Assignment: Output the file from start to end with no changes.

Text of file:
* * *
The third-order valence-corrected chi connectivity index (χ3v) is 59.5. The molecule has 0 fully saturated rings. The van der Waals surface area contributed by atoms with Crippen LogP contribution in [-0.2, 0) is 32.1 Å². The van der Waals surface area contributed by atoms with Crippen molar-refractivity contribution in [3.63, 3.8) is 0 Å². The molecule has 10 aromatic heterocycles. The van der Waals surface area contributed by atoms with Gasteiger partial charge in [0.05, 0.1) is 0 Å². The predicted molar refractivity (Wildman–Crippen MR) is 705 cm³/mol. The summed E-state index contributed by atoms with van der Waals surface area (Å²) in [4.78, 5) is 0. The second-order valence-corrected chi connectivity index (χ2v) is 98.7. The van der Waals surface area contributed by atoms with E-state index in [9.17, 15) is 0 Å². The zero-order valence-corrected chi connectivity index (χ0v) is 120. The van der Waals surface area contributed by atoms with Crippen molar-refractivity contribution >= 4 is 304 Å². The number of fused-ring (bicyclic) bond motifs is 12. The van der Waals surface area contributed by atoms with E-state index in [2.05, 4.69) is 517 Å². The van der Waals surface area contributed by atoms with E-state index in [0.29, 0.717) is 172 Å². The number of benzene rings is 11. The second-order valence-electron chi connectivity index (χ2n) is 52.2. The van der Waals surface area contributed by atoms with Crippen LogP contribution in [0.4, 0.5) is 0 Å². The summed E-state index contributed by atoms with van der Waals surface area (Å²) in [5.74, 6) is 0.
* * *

The third-order valence-corrected chi connectivity index (χ3v) is 59.5. The molecule has 0 fully saturated rings. The van der Waals surface area contributed by atoms with Crippen LogP contribution in [-0.2, 0) is 32.1 Å². The van der Waals surface area contributed by atoms with Crippen molar-refractivity contribution in [3.63, 3.8) is 0 Å². The molecule has 10 aromatic heterocycles. The van der Waals surface area contributed by atoms with Gasteiger partial charge in [0.05, 0.1) is 0 Å². The predicted molar refractivity (Wildman–Crippen MR) is 705 cm³/mol. The summed E-state index contributed by atoms with van der Waals surface area (Å²) in [4.78, 5) is 0. The second-order valence-corrected chi connectivity index (χ2v) is 98.7. The van der Waals surface area contributed by atoms with E-state index in [9.17, 15) is 0 Å². The zero-order valence-corrected chi connectivity index (χ0v) is 120. The van der Waals surface area contributed by atoms with Crippen molar-refractivity contribution >= 4 is 304 Å². The number of fused-ring (bicyclic) bond motifs is 12. The van der Waals surface area contributed by atoms with E-state index in [2.05, 4.69) is 517 Å². The van der Waals surface area contributed by atoms with E-state index in [0.29, 0.717) is 172 Å². The number of benzene rings is 11. The second-order valence-electron chi connectivity index (χ2n) is 52.2. The van der Waals surface area contributed by atoms with Crippen LogP contribution in [0.4, 0.5) is 0 Å². The summed E-state index contributed by atoms with van der Waals surface area (Å²) in [5.74, 6) is 0.